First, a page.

To say that we live a time of extremes would be a monumental understatement. It is no coincidence that extreme forms of political ideology have emerged in the last 50-plus years, equally able to gobble up followers on the Left as well as the Right. Traditional theological movements have found themselves scrambling to find dry ground as the deluge of liberalism and conservatism threatens to wash them away. As a result we see before our very eyes the evolution, or dare I say de-evolution of religious and theological thought. An example is the above image outside of a church located near Culver City, boasting a sign inviting the skeptical with the words, “NO JUDGEMENTOnly Love”.
That most of Christianity has capitulated to the demands of western secularism—few have chosen to take Rod Dreher’s The Benedict Option—is undebatable. What is worthy of interrogation is whether or not Muslims will have the courage to chart their own course, navigate and negotiate the demands of American secularism, and have the requisite literacy to understand that there can be no community without sound judgment and morality and the insight to understand there is a fine line between judgment and condemnation.
During the 2018 Blackamerican Muslim Conference there were a few instances when modernity, liberalsim, and progressivism—amongst other ideals—were evoked and discussed. Often these philosophies are discussed in relation to the so-called immigrant Muslim community and how it affects them. But these philosophies and value systems impact the Blackamerican Muslim community as well. As I mentioned in my last post, my hope is to delve a little deeper into these topics so as to raise our literacy on the forces acting upon us. I found Steven Seidman’s phrase, “problems of meaning” aptly titled and insightful. In short, Seidman defines the “problems of meaning” as,
“a pervasive uncertainty regarding ultimate beliefs and values, confusing images of self, society and nature, and the ceaseless conflict over the ends, rules, and norms in terms of which personal and collective life is organized and legitimated.”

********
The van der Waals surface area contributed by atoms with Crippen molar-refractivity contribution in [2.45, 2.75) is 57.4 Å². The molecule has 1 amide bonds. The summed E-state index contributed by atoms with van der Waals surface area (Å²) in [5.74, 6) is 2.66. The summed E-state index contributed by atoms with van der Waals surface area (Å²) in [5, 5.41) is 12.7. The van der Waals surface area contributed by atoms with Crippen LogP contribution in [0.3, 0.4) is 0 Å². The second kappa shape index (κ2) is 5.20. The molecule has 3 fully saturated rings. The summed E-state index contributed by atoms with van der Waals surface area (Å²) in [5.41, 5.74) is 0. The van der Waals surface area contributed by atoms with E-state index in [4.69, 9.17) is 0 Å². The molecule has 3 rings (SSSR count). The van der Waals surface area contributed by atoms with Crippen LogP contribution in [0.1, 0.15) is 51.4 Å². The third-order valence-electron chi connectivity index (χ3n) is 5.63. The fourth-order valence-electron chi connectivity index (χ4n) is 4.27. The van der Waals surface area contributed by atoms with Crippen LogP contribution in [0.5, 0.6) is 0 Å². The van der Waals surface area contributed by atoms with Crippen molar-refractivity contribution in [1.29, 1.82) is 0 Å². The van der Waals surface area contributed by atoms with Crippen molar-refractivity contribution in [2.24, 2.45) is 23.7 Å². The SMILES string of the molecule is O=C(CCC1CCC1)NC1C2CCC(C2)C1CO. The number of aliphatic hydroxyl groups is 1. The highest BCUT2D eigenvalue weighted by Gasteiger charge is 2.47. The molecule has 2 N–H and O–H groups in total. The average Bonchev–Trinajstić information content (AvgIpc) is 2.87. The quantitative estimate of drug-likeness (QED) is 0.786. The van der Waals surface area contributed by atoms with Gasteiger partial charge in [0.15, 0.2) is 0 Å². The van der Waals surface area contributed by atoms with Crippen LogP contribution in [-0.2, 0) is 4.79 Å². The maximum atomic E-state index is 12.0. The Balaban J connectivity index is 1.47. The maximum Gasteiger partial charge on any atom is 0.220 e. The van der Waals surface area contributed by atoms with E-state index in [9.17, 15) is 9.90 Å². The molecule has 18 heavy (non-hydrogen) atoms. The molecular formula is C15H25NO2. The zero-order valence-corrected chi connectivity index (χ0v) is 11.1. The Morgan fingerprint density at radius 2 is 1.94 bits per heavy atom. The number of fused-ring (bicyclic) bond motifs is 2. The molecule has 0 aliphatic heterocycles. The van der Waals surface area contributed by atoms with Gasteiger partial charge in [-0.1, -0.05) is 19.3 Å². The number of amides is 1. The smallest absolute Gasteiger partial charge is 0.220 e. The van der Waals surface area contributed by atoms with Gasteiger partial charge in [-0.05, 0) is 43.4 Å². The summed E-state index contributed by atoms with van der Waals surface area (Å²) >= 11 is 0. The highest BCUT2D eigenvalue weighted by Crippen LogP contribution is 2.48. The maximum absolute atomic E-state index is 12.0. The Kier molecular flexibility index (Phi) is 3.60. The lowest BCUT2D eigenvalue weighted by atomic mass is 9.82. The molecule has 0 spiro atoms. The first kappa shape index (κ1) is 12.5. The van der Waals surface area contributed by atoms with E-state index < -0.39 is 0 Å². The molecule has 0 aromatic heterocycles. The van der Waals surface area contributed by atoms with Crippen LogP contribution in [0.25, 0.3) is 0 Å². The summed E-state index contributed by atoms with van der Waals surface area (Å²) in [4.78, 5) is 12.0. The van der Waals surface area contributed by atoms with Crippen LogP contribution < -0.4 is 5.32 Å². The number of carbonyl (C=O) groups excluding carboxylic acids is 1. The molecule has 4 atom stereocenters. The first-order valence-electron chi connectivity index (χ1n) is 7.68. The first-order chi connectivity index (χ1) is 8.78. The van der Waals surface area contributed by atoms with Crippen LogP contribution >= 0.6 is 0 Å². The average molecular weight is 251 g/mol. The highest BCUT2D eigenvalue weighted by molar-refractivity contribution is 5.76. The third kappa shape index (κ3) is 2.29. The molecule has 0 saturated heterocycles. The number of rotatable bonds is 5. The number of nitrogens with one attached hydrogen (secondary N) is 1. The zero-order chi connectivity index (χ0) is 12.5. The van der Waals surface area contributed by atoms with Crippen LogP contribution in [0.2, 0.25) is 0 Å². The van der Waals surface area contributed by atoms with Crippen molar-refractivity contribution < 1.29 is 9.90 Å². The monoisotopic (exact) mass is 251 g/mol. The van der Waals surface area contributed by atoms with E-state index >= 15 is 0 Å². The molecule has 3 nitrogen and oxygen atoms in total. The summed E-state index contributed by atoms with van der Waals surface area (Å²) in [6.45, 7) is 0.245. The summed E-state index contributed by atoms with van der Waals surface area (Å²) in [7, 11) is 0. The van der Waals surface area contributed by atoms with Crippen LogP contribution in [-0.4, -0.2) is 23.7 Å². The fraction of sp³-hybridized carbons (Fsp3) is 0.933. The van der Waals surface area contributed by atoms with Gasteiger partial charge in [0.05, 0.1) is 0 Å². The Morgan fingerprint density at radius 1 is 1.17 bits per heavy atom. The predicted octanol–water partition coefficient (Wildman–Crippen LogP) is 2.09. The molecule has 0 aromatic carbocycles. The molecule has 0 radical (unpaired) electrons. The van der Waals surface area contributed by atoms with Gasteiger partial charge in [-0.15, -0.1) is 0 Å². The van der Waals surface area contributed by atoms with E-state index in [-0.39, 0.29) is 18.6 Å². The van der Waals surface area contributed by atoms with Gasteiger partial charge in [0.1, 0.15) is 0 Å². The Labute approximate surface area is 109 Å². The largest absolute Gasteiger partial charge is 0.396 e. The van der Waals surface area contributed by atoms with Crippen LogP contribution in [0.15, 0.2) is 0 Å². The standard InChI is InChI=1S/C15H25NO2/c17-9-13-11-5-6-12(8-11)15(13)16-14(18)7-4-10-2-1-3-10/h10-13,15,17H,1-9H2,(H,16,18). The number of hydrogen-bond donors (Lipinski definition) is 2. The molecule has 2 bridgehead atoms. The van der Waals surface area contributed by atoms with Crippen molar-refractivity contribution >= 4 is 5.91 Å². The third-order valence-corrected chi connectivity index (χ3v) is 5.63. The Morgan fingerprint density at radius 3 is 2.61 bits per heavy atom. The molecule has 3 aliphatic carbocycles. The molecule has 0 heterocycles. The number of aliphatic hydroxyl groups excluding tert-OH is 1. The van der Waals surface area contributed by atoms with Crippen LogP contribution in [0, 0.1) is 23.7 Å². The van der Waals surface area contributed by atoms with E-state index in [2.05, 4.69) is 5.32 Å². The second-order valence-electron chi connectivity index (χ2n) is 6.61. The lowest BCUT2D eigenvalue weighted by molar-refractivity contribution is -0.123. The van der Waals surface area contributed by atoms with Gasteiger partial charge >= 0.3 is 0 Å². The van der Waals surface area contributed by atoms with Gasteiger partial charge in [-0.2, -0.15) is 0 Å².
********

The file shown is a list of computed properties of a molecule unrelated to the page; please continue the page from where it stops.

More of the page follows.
“For the wise men of old, the cardinal problem of human life was how to conform the soul to objective reality, and the solution was wisdom, self-discipline, and virtue. For the modern, the cardinal problem is how to conform reality to the wishes of man, and the solution is a technique.” — C. S. Lewis
There was an interesting interview today on WBUR’s On Point in which Tom Ashbrook interviewed Rod Dreher, author of the new book, “The Benedict Option: A Strategy for Christians in a Post-Christian Nation“. In it, Dreher articulates something that I’ve heard kicked around in Muslim circles, namely what do we do about, what Zygmunt Bauman termed “liquid modernity”. Bauman felt this term was more articulate than postmodern in trying to describe the phenomenon of a constantly changing society, especially one driven by technology. The interview also showcases some competing ideas between Dreher and his fellow conservative Andrew Sullivan (author of “The Conservative Soul“). I look forward to reading and discussing Dreher’s book at Middle Ground as part of our book club, starting after Ramadan, God willing.
Edward Humes Garbology is a fascinating read. In it, he points to numerous challenges plaguing modern man, namely the issue of waste and how it not only degrades the natural environment but actually cases harm to humans. I know many secular humanists who hold to the notion that, to quote Matt Damon’s botanist, Mark Watney, “I’m gonna have to have to science the shit out of this”.
But what’s most striking is that it’s science, or perhaps more accurately, scientism, that got us into this issue in the first place. I make the designation of scientism, in that it is precisely that humanist strain of science which has sought to divorce itself from religious and spiritual ethics. Humanism, according to dictionary definition is “a system of thought criticized as being centered on the notion of the rational, autonomous self and ignoring the unintegrated and conditioned nature of the individual”. It is specifically this “autonomous self”, detached from the natural world — through its “rational” mechanics — which gives license to itself to treat the world as mere objects, having no sign or significance beyond their molecules and atoms.
So how, precisely, are we going to science the feces out of our conundrum when the malady points to a much deeper diagnosis: schizophrenic god-complex. Schizophrenia in that modern man is caught between expelling God and attempting to be God himself. Thus far, the “science-ing the shit out of this” theory doesn’t seem to hold water.